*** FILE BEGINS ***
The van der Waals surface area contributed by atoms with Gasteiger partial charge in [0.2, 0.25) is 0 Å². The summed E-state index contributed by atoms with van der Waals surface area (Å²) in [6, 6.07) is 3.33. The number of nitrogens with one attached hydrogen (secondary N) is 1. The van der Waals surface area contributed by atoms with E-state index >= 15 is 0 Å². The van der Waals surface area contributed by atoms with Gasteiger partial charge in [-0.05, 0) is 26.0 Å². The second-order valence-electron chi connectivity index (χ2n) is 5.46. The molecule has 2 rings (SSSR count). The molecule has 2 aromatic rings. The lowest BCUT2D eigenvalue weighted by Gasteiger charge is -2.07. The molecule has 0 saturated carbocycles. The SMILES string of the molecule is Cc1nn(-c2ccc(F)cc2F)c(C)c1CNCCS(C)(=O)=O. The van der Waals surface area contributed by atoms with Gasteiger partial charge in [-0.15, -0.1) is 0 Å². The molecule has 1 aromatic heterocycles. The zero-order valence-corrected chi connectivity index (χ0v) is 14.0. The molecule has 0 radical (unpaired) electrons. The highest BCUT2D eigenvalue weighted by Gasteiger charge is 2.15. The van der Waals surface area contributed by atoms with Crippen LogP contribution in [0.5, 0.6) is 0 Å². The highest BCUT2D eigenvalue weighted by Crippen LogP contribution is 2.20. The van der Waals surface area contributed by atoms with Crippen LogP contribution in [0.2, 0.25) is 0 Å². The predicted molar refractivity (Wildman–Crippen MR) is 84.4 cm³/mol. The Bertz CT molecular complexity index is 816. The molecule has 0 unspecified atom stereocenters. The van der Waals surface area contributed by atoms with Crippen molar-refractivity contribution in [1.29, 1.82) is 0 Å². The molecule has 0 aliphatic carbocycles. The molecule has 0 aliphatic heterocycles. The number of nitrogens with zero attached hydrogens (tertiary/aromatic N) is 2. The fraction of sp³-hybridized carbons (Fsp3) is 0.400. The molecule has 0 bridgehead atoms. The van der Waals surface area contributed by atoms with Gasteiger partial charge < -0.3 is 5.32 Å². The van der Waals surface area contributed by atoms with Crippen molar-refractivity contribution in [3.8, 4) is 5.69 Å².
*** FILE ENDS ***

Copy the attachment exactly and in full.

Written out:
The van der Waals surface area contributed by atoms with Gasteiger partial charge in [0.2, 0.25) is 0 Å². The summed E-state index contributed by atoms with van der Waals surface area (Å²) in [6, 6.07) is 3.33. The number of nitrogens with one attached hydrogen (secondary N) is 1. The van der Waals surface area contributed by atoms with E-state index >= 15 is 0 Å². The van der Waals surface area contributed by atoms with Gasteiger partial charge in [-0.05, 0) is 26.0 Å². The second-order valence-electron chi connectivity index (χ2n) is 5.46. The molecule has 2 rings (SSSR count). The molecule has 2 aromatic rings. The lowest BCUT2D eigenvalue weighted by Gasteiger charge is -2.07. The molecule has 0 saturated carbocycles. The SMILES string of the molecule is Cc1nn(-c2ccc(F)cc2F)c(C)c1CNCCS(C)(=O)=O. The van der Waals surface area contributed by atoms with Gasteiger partial charge in [-0.15, -0.1) is 0 Å². The molecule has 1 aromatic heterocycles. The zero-order valence-corrected chi connectivity index (χ0v) is 14.0. The molecule has 0 radical (unpaired) electrons. The highest BCUT2D eigenvalue weighted by Gasteiger charge is 2.15. The van der Waals surface area contributed by atoms with Crippen LogP contribution in [0.5, 0.6) is 0 Å². The highest BCUT2D eigenvalue weighted by Crippen LogP contribution is 2.20. The van der Waals surface area contributed by atoms with Crippen LogP contribution in [0.2, 0.25) is 0 Å². The predicted molar refractivity (Wildman–Crippen MR) is 84.4 cm³/mol. The Bertz CT molecular complexity index is 816. The molecule has 0 unspecified atom stereocenters. The van der Waals surface area contributed by atoms with Crippen molar-refractivity contribution in [1.29, 1.82) is 0 Å². The molecule has 0 aliphatic carbocycles. The molecule has 0 aliphatic heterocycles. The number of nitrogens with zero attached hydrogens (tertiary/aromatic N) is 2. The fraction of sp³-hybridized carbons (Fsp3) is 0.400. The molecule has 0 bridgehead atoms. The van der Waals surface area contributed by atoms with Gasteiger partial charge < -0.3 is 5.32 Å². The van der Waals surface area contributed by atoms with Crippen molar-refractivity contribution in [3.8, 4) is 5.69 Å².